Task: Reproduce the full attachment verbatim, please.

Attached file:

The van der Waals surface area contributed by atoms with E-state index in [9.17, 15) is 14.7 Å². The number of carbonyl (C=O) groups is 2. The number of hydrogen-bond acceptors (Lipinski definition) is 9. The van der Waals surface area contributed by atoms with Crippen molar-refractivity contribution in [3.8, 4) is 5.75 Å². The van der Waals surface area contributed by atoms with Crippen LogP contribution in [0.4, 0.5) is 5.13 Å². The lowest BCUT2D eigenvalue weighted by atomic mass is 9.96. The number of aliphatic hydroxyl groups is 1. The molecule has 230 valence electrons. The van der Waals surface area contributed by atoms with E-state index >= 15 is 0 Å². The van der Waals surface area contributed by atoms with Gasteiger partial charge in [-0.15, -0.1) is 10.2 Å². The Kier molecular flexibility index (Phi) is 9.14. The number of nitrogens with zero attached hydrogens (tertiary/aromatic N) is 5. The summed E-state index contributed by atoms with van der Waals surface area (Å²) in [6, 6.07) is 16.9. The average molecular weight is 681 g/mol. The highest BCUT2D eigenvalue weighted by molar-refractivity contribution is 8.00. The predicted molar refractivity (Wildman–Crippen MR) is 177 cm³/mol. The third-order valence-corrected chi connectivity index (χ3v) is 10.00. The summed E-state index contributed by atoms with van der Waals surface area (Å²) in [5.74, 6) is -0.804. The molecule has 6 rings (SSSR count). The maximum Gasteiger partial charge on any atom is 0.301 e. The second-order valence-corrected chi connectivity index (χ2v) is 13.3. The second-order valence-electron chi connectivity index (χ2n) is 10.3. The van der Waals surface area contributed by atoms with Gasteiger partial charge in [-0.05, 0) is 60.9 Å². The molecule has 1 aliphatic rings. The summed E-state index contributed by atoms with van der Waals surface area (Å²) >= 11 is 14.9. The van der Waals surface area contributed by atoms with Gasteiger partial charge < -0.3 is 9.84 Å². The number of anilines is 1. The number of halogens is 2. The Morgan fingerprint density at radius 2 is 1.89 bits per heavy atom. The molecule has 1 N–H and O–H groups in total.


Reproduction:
The van der Waals surface area contributed by atoms with E-state index in [9.17, 15) is 14.7 Å². The number of carbonyl (C=O) groups is 2. The number of hydrogen-bond acceptors (Lipinski definition) is 9. The van der Waals surface area contributed by atoms with Crippen molar-refractivity contribution in [3.8, 4) is 5.75 Å². The van der Waals surface area contributed by atoms with Crippen LogP contribution in [0.4, 0.5) is 5.13 Å². The lowest BCUT2D eigenvalue weighted by atomic mass is 9.96. The number of aliphatic hydroxyl groups is 1. The molecule has 230 valence electrons. The van der Waals surface area contributed by atoms with E-state index >= 15 is 0 Å². The van der Waals surface area contributed by atoms with Gasteiger partial charge in [-0.15, -0.1) is 10.2 Å². The Kier molecular flexibility index (Phi) is 9.14. The number of nitrogens with zero attached hydrogens (tertiary/aromatic N) is 5. The summed E-state index contributed by atoms with van der Waals surface area (Å²) in [6, 6.07) is 16.9. The average molecular weight is 681 g/mol. The highest BCUT2D eigenvalue weighted by molar-refractivity contribution is 8.00. The predicted molar refractivity (Wildman–Crippen MR) is 177 cm³/mol. The third-order valence-corrected chi connectivity index (χ3v) is 10.00. The summed E-state index contributed by atoms with van der Waals surface area (Å²) in [5.74, 6) is -0.804. The molecule has 6 rings (SSSR count). The maximum Gasteiger partial charge on any atom is 0.301 e. The second-order valence-corrected chi connectivity index (χ2v) is 13.3. The second-order valence-electron chi connectivity index (χ2n) is 10.3. The van der Waals surface area contributed by atoms with Gasteiger partial charge in [-0.05, 0) is 60.9 Å². The molecule has 1 aliphatic rings. The summed E-state index contributed by atoms with van der Waals surface area (Å²) >= 11 is 14.9. The van der Waals surface area contributed by atoms with Gasteiger partial charge < -0.3 is 9.84 Å². The number of anilines is 1. The number of halogens is 2. The Morgan fingerprint density at radius 2 is 1.89 bits per heavy atom. The molecule has 1 N–H and O–H groups in total.